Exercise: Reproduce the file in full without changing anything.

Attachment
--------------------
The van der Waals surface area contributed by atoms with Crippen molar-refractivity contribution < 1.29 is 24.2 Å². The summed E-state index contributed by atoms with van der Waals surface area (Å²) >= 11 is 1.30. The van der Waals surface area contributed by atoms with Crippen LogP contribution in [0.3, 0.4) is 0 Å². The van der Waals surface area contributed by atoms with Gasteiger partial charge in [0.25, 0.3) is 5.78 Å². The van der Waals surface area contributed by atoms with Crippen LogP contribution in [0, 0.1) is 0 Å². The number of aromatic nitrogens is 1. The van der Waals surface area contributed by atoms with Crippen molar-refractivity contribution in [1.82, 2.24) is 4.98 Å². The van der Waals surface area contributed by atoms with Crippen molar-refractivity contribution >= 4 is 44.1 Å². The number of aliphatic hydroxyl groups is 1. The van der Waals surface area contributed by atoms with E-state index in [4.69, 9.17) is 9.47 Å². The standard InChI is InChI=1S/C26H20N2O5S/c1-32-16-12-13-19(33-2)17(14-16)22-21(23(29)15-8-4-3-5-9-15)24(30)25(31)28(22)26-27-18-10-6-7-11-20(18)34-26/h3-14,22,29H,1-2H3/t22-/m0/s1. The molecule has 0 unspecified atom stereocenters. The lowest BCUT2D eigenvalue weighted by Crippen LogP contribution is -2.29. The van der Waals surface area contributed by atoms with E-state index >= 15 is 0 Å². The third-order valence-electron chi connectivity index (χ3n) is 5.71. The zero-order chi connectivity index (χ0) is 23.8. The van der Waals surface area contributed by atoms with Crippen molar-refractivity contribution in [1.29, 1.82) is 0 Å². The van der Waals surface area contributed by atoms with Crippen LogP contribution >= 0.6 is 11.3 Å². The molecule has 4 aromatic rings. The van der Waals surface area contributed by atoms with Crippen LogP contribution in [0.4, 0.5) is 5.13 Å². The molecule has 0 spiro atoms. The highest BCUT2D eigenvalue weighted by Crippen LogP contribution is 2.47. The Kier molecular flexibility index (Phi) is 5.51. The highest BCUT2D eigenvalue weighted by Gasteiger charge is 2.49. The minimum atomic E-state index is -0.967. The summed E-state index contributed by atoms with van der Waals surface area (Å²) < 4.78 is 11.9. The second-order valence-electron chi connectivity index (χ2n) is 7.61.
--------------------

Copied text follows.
The van der Waals surface area contributed by atoms with Crippen molar-refractivity contribution < 1.29 is 24.2 Å². The summed E-state index contributed by atoms with van der Waals surface area (Å²) >= 11 is 1.30. The van der Waals surface area contributed by atoms with Crippen LogP contribution in [0.3, 0.4) is 0 Å². The van der Waals surface area contributed by atoms with Gasteiger partial charge in [0.25, 0.3) is 5.78 Å². The van der Waals surface area contributed by atoms with Crippen LogP contribution in [0, 0.1) is 0 Å². The number of aromatic nitrogens is 1. The van der Waals surface area contributed by atoms with Crippen molar-refractivity contribution in [1.82, 2.24) is 4.98 Å². The van der Waals surface area contributed by atoms with Crippen molar-refractivity contribution >= 4 is 44.1 Å². The number of aliphatic hydroxyl groups is 1. The van der Waals surface area contributed by atoms with E-state index in [4.69, 9.17) is 9.47 Å². The standard InChI is InChI=1S/C26H20N2O5S/c1-32-16-12-13-19(33-2)17(14-16)22-21(23(29)15-8-4-3-5-9-15)24(30)25(31)28(22)26-27-18-10-6-7-11-20(18)34-26/h3-14,22,29H,1-2H3/t22-/m0/s1. The molecule has 0 unspecified atom stereocenters. The lowest BCUT2D eigenvalue weighted by Crippen LogP contribution is -2.29. The van der Waals surface area contributed by atoms with E-state index >= 15 is 0 Å². The third-order valence-electron chi connectivity index (χ3n) is 5.71. The zero-order chi connectivity index (χ0) is 23.8. The van der Waals surface area contributed by atoms with Crippen molar-refractivity contribution in [1.29, 1.82) is 0 Å². The van der Waals surface area contributed by atoms with Crippen LogP contribution >= 0.6 is 11.3 Å². The molecule has 4 aromatic rings. The van der Waals surface area contributed by atoms with Crippen LogP contribution in [0.4, 0.5) is 5.13 Å². The molecule has 0 spiro atoms. The highest BCUT2D eigenvalue weighted by Crippen LogP contribution is 2.47. The Kier molecular flexibility index (Phi) is 5.51. The highest BCUT2D eigenvalue weighted by Gasteiger charge is 2.49. The minimum atomic E-state index is -0.967. The summed E-state index contributed by atoms with van der Waals surface area (Å²) < 4.78 is 11.9. The second-order valence-electron chi connectivity index (χ2n) is 7.61.